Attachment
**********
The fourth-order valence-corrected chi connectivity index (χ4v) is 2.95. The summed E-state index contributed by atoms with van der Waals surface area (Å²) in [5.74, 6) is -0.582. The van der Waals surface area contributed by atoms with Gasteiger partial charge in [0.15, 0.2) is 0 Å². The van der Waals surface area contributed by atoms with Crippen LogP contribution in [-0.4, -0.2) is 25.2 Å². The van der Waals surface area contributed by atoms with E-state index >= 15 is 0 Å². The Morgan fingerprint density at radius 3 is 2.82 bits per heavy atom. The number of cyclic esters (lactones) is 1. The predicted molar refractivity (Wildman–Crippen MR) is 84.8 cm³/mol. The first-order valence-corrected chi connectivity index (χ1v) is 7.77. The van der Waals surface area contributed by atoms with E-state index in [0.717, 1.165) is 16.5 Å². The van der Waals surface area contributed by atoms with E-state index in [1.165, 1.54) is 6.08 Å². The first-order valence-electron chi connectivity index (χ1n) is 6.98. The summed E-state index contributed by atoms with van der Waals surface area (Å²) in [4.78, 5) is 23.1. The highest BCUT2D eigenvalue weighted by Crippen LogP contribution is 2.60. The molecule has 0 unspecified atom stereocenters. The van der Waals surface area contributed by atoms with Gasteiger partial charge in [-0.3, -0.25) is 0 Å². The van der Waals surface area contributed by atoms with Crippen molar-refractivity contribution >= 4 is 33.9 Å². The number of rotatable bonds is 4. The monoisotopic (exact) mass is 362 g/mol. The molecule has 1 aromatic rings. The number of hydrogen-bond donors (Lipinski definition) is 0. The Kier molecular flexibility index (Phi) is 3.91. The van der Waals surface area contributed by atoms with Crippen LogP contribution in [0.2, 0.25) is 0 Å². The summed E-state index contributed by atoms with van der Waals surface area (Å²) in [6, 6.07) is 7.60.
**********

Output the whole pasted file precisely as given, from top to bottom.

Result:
The fourth-order valence-corrected chi connectivity index (χ4v) is 2.95. The summed E-state index contributed by atoms with van der Waals surface area (Å²) in [5.74, 6) is -0.582. The van der Waals surface area contributed by atoms with Gasteiger partial charge in [0.15, 0.2) is 0 Å². The van der Waals surface area contributed by atoms with Crippen LogP contribution in [-0.4, -0.2) is 25.2 Å². The van der Waals surface area contributed by atoms with E-state index >= 15 is 0 Å². The Morgan fingerprint density at radius 3 is 2.82 bits per heavy atom. The number of cyclic esters (lactones) is 1. The predicted molar refractivity (Wildman–Crippen MR) is 84.8 cm³/mol. The first-order valence-corrected chi connectivity index (χ1v) is 7.77. The van der Waals surface area contributed by atoms with E-state index in [0.717, 1.165) is 16.5 Å². The van der Waals surface area contributed by atoms with E-state index in [1.165, 1.54) is 6.08 Å². The first-order valence-electron chi connectivity index (χ1n) is 6.98. The summed E-state index contributed by atoms with van der Waals surface area (Å²) in [4.78, 5) is 23.1. The highest BCUT2D eigenvalue weighted by Crippen LogP contribution is 2.60. The molecule has 0 unspecified atom stereocenters. The van der Waals surface area contributed by atoms with Gasteiger partial charge in [-0.3, -0.25) is 0 Å². The van der Waals surface area contributed by atoms with Crippen molar-refractivity contribution >= 4 is 33.9 Å². The number of rotatable bonds is 4. The monoisotopic (exact) mass is 362 g/mol. The molecule has 1 aromatic rings. The number of hydrogen-bond donors (Lipinski definition) is 0. The Kier molecular flexibility index (Phi) is 3.91. The van der Waals surface area contributed by atoms with Crippen LogP contribution in [0.2, 0.25) is 0 Å². The summed E-state index contributed by atoms with van der Waals surface area (Å²) in [6, 6.07) is 7.60.